Jeremy Roenick's Persona Is of a Dying Breed

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Jeremy Roenick's Persona Is of a Dying Breed
(Photo by Bruce Bennett/Getty Images)

The man was never a complex being, only stating his intentions and thoughts with various hues and arrays. And yet, it could not be more complicated to invoke a sentence, painting or photo that would singularly encompass the character and persona of Jeremy Roenick.

Splatter a paint ball on canvas, however, and it might be a closer portrayal.

Taking the number of video montages done in homage of his extensive career, most of his on-air memorabilia are from side projects, spontaneous dance routines and segments of verbal jousting.

From his cameo as a desk sergeant on the show Hack to his rendition of Enrique Iglesias, the public – not necessarily hockey supporters—witnessed the Roenick effect. The clothing lines and entrepreneurial engagements simply added to his ubiquity, too.

Then, when it came to addressing the NHL during the lockout of 2004-2005 and the more serious issue of resuming the next season, he got right into the face of the head honchos. He didn’t ease off the pedal.

“Our sport still is great. It's just ruled by Neanderthal people, that's all. Our sport is awesome, it's the best sport,” a transparent Roenick told USA today in 2004. “We just have to learn how to run it right."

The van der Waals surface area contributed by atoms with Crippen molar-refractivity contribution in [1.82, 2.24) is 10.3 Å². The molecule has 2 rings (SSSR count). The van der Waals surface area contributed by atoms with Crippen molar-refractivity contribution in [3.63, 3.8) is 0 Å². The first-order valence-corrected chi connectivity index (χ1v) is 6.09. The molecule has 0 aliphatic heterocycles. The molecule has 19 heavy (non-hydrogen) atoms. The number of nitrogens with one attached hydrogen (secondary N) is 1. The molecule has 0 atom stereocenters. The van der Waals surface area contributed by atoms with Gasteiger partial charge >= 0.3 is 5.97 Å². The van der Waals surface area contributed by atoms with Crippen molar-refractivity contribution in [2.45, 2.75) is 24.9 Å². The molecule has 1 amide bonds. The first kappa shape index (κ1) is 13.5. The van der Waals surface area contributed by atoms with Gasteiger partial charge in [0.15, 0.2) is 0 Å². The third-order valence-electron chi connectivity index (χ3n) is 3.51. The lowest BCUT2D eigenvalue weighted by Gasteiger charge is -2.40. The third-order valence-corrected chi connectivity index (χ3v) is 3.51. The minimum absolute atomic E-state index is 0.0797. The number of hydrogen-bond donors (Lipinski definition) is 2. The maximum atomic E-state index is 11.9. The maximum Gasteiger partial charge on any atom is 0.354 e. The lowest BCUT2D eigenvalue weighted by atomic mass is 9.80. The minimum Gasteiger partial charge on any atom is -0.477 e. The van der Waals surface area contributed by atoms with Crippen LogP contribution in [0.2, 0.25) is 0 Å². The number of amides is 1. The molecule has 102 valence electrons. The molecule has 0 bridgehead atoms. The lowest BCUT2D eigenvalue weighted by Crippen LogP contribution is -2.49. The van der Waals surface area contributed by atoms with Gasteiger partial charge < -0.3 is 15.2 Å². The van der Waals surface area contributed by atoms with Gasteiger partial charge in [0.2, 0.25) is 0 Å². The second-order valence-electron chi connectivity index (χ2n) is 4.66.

Roenick always had his stinger primed for a target. His mantra—that of the truthful and honest, profanity and controversy be damned—is one many colleges and former teammates hold in high-esteem. That turned off some fans, who will undoubtedly indict him for being haughty and focused on fulfilling selfish aspirations.

But the most credible account isn’t founded on that jaded perception.

“When you're around J.R., there is never a dull moment," said former teammate Tony Amonte, who first encountered Roenick as an 11-year-old. "He's got people everywhere, friends in every city, and that electric personality. It doesn't matter where you go, people are drawn to him. He made himself a star."

He’s been quite the philanthropist for young hockey fans as well, as he revealed in his inspiration during his retirement press conference Thursday.

"Once, when I was seven years old, Gordie Howe got a bunch of snow on his stick, and dumped it on my head. I thought that was the coolest thing that has ever happened in my whole life,” he explained in earnest.

"Then he skated around a little more, and he looked at me again, and he winked. For three seconds it was just me and Gordie Howe...it took nothing out of his time. But it resonated my whole life."